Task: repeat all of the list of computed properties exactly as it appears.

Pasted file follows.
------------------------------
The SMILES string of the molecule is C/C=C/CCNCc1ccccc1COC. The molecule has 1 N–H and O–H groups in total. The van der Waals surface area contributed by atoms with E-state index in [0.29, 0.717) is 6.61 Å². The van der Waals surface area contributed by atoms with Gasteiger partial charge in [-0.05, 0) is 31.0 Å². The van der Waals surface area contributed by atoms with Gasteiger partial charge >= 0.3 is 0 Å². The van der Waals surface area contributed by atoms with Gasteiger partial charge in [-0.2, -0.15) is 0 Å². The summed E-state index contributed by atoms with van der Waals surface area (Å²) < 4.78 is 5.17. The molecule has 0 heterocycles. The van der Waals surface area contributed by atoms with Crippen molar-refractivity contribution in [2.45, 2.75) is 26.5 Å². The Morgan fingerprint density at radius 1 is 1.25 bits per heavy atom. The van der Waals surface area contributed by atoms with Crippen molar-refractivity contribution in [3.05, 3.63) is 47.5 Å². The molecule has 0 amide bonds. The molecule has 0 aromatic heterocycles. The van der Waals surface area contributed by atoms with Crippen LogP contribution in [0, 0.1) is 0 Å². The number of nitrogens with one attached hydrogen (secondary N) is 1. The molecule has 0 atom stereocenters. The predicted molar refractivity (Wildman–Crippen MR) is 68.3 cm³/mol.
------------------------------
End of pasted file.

The SMILES string of the molecule is C/C=C/CCNCc1ccccc1COC. The molecule has 1 N–H and O–H groups in total. The van der Waals surface area contributed by atoms with E-state index in [0.29, 0.717) is 6.61 Å². The van der Waals surface area contributed by atoms with Gasteiger partial charge in [-0.05, 0) is 31.0 Å². The van der Waals surface area contributed by atoms with Gasteiger partial charge >= 0.3 is 0 Å². The van der Waals surface area contributed by atoms with Gasteiger partial charge in [-0.2, -0.15) is 0 Å². The summed E-state index contributed by atoms with van der Waals surface area (Å²) < 4.78 is 5.17. The molecule has 0 heterocycles. The van der Waals surface area contributed by atoms with Crippen molar-refractivity contribution in [2.45, 2.75) is 26.5 Å². The Morgan fingerprint density at radius 1 is 1.25 bits per heavy atom. The van der Waals surface area contributed by atoms with Crippen molar-refractivity contribution in [3.05, 3.63) is 47.5 Å². The molecule has 0 amide bonds. The molecule has 0 aromatic heterocycles. The van der Waals surface area contributed by atoms with Crippen LogP contribution in [0, 0.1) is 0 Å². The number of nitrogens with one attached hydrogen (secondary N) is 1. The molecule has 0 atom stereocenters. The predicted molar refractivity (Wildman–Crippen MR) is 68.3 cm³/mol.